Growing up we have all heard that common phrase “a dog is a man’s best friend”. In the United States, dogs are welcomed by many and thought of as an important parts of one’s family. Often we would see dogs in family photos, dressed up for big events like Christmas or Halloween and even given a funeral, when the time comes. In Canada, the dog- owner relationship has developed over time. This devotion to dogs has spread over many establishments such as supermarkets, clothing stores and medical offices now allowing dogs inside. Certain establishments that need to maintain a sanitary standard post “cutesy” signs outside asking kindly for dog owners to keep their dogs from coming inside. Western society has incorporated the dog so deep into our values that dogs are now included in daily life activities and can be taken almost anywhere.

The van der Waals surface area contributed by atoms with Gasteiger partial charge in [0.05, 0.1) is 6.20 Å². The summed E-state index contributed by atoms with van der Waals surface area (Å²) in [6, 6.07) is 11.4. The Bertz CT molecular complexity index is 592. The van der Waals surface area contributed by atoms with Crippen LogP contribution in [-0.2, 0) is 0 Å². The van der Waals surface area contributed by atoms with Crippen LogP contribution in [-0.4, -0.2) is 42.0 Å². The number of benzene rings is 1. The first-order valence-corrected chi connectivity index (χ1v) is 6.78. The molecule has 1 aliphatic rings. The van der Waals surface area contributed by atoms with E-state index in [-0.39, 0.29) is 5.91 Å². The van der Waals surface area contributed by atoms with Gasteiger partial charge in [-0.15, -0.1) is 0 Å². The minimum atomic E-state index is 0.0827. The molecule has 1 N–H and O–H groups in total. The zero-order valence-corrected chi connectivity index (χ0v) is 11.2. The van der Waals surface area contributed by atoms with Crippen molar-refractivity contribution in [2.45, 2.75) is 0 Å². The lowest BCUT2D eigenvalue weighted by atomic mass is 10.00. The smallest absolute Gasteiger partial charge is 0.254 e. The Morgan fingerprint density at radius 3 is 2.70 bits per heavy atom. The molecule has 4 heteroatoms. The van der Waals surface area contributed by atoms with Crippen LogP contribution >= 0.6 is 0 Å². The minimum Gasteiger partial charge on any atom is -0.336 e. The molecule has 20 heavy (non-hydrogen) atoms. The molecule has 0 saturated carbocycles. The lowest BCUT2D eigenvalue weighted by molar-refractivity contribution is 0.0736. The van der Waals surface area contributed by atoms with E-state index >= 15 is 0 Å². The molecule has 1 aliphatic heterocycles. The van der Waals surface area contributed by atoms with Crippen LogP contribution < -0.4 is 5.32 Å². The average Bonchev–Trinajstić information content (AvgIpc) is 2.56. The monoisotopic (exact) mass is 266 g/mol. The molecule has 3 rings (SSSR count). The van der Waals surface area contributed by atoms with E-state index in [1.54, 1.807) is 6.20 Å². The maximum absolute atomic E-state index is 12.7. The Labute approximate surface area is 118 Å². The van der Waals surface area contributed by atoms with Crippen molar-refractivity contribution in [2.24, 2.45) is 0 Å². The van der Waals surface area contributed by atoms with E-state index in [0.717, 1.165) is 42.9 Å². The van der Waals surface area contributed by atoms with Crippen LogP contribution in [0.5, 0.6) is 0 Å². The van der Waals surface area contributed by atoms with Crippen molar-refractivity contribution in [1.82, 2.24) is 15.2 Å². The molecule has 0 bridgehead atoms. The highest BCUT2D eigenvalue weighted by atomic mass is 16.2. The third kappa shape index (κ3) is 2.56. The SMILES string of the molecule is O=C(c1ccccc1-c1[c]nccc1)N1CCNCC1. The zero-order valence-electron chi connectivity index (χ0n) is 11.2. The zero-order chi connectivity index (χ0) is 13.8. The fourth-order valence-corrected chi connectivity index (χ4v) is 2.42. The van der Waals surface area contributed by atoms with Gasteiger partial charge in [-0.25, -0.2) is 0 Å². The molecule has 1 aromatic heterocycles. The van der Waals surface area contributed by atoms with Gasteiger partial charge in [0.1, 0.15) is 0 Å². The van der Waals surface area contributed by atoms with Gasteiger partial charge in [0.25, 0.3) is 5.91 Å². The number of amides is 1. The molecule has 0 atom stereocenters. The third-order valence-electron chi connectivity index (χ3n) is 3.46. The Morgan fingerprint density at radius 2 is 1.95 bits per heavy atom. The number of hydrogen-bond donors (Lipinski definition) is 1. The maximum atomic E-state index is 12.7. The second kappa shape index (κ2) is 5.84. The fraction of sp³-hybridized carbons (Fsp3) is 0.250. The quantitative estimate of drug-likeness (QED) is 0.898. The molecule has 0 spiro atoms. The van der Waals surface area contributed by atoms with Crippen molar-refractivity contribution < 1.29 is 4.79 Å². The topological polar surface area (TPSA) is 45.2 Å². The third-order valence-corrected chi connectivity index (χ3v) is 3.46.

Fortunately not every society has incorporated dogs into their everyday activities. In Islam, a dog’s saliva is considered impure and even though the Quran states that it isn’t necessarily haram to own a pet dog, most Muslims refrain from having owning a dog. For the insignificant amount of Muslims who do own a dog, the life style of the dog is very different from Western society. Muslim dogs tend to have their own living space and are used for security and protection for a family.
This contrast in views towards dogs shows not only the impact of Religion on a society, but also how far different societies extended their kinship.